Every day we exchange energy and time. Money too, but I think sometimes energy and time are even more important resources than money, yet we give them more freely than money without realising their value.
If a friend asked me for $50 I might pause to consider if I could really afford it that week, but a near stranger can easily get me to part with 20 minutes worth of time in pointless conversation in the supermarket car park. I could possibly find another $50, but I can’t ever get back 20 minutes of my life.
As I have become more aware of this I have started guarding my time and energy fiercely. 20 minutes is a walk, a stretching session, a meditation, a proper meal prepared, a chapter or two of a book read, a meaningful conversation with someone important in my life. I don’t want to fritter it away at the supermarket or staring open-mouthed at some drivelly so-called news item about a cloud formation that looks like Elvis.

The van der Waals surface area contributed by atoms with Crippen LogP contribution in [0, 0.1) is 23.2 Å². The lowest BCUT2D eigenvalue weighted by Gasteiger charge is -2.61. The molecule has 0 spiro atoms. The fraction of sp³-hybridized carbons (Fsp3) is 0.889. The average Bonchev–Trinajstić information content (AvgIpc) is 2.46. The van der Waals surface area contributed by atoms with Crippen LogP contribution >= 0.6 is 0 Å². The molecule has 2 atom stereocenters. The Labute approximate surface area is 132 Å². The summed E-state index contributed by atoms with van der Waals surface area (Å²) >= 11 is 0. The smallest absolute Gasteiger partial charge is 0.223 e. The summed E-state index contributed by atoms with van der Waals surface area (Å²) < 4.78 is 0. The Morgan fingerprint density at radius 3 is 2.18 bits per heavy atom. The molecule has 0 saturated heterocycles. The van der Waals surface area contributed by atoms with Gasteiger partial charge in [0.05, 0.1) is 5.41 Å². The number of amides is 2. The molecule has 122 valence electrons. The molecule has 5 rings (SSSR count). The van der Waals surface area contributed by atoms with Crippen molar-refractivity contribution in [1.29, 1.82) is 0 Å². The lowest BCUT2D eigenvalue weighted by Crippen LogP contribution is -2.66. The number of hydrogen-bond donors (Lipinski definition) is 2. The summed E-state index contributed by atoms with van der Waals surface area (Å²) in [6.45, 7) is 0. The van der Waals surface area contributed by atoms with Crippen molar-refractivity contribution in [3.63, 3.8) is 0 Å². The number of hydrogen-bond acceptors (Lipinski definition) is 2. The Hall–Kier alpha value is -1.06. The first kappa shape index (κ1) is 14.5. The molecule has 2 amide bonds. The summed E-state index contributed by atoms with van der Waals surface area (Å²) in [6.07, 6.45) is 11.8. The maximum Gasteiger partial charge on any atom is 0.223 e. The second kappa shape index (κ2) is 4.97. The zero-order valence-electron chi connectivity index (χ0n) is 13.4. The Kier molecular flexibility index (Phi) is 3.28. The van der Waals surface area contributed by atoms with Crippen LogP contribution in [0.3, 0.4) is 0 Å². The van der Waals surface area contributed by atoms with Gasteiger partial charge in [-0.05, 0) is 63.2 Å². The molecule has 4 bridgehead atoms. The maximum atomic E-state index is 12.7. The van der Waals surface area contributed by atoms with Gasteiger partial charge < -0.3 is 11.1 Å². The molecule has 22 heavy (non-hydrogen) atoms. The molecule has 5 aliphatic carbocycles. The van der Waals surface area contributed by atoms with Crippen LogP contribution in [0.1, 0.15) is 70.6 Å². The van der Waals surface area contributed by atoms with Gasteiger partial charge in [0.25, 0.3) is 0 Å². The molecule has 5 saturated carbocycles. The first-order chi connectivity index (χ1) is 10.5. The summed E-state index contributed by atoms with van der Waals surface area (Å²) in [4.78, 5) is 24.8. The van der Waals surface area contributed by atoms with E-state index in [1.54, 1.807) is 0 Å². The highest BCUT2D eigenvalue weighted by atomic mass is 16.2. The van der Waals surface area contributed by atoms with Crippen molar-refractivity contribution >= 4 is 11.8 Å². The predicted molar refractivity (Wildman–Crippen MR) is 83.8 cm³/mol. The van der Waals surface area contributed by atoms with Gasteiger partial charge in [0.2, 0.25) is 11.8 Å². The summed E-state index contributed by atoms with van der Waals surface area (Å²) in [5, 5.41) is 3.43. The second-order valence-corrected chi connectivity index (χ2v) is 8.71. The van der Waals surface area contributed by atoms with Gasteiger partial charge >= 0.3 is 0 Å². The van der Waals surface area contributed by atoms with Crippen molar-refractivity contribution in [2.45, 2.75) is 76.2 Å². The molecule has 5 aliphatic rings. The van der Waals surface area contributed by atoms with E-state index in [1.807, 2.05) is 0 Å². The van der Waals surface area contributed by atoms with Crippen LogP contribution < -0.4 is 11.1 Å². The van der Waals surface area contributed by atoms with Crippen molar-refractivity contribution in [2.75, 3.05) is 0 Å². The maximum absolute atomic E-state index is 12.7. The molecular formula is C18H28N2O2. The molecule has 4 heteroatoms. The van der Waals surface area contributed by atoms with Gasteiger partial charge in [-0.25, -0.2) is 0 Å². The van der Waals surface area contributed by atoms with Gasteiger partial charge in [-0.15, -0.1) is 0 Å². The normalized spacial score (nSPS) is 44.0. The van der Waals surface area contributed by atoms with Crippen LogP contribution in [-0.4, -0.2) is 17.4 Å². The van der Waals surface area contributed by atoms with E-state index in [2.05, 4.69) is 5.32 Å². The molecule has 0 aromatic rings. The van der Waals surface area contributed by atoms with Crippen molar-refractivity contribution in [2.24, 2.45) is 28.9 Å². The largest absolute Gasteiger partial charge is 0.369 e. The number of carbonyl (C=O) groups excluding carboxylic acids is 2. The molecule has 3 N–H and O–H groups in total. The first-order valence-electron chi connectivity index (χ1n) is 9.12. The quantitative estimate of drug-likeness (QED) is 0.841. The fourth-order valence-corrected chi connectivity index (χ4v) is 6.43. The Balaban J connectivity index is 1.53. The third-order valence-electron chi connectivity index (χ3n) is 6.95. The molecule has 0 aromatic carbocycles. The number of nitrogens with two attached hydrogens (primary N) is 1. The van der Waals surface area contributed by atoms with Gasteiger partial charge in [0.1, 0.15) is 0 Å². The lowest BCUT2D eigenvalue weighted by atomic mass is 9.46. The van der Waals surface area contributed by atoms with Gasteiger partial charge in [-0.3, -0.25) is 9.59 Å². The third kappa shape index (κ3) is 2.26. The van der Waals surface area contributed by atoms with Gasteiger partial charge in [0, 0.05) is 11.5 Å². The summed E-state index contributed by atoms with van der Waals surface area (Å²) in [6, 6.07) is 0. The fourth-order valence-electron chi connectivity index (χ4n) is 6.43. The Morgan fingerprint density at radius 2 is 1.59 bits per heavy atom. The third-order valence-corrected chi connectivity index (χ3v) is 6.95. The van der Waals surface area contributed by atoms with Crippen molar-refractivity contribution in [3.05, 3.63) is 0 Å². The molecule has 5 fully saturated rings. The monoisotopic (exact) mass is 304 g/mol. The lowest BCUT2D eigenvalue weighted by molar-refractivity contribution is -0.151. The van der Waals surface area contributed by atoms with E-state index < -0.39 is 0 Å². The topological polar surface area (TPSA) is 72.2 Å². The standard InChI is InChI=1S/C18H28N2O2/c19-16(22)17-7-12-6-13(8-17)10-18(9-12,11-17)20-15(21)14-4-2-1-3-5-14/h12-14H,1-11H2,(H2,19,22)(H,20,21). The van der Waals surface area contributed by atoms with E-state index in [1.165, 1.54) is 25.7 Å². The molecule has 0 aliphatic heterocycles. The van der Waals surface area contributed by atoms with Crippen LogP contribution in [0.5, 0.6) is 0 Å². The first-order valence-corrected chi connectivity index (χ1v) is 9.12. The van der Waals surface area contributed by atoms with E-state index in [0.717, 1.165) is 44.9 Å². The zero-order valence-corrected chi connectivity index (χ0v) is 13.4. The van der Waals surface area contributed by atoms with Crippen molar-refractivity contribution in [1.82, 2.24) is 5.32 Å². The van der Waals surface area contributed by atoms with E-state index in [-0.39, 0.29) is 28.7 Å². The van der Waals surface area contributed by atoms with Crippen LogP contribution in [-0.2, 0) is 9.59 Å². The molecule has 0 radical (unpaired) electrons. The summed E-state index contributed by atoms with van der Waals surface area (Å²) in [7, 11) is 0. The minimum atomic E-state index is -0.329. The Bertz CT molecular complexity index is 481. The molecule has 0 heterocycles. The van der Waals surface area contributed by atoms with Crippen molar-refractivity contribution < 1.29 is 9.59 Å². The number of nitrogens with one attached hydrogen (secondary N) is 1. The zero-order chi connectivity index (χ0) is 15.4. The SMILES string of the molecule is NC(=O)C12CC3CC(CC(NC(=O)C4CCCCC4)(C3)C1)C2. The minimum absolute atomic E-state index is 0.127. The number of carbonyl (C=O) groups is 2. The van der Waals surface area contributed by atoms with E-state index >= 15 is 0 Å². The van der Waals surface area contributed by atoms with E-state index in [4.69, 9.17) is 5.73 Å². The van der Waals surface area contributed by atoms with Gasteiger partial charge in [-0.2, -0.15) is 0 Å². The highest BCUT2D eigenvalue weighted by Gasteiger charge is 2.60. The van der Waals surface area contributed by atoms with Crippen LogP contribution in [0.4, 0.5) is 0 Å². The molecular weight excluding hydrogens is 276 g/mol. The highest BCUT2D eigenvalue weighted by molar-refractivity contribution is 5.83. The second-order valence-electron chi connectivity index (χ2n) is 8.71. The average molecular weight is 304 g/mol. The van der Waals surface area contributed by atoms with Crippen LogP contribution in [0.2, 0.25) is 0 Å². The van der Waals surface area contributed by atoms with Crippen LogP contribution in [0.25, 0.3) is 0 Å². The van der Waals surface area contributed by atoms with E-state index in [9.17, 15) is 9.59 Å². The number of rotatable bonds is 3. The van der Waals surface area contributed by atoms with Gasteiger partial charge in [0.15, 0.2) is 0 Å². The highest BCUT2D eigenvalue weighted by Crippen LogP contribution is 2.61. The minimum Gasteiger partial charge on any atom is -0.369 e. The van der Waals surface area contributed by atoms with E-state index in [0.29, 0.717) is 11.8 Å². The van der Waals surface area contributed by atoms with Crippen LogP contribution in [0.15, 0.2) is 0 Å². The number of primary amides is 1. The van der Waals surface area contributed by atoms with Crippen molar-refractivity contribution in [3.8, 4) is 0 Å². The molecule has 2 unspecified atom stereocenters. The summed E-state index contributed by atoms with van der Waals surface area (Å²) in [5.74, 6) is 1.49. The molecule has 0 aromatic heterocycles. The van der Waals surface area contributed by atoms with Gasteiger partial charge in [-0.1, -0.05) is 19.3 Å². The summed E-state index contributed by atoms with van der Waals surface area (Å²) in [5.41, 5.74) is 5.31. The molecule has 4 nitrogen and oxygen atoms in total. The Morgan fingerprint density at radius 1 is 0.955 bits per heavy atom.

I feel utter frustration when I get to the end of the day and that book is still mocking me, my muscles are stiff and I had toast for dinner because I did not guard my time during the day. I gave it freely to someone or something else and now I’ve run out. This is more a more accurate description than the usual ‘I didn’t have time.’ I did have time, but I mindlessly gave it away to unplanned low value activities.
The same goes for energy. Mental energy as well as physical energy. Worrying about stuff and ruminating about stuff robs me of energy, focus and sometimes even sleep and leaves me feeling like I’ve done three rounds with an annoyed bear.
If it doesn’t directly involve me, if no-one expressly asked me for my opinion, then there’s no need for me to stew about it. I need to back away from the drama and free up my brain cells for something more aligned with the mental state I am trying to achieve.
Sometimes clawing back control over my time and energy feels like a monumental battle. It is a battle worth fighting though, because my time is my life. I am literally fighting for my life.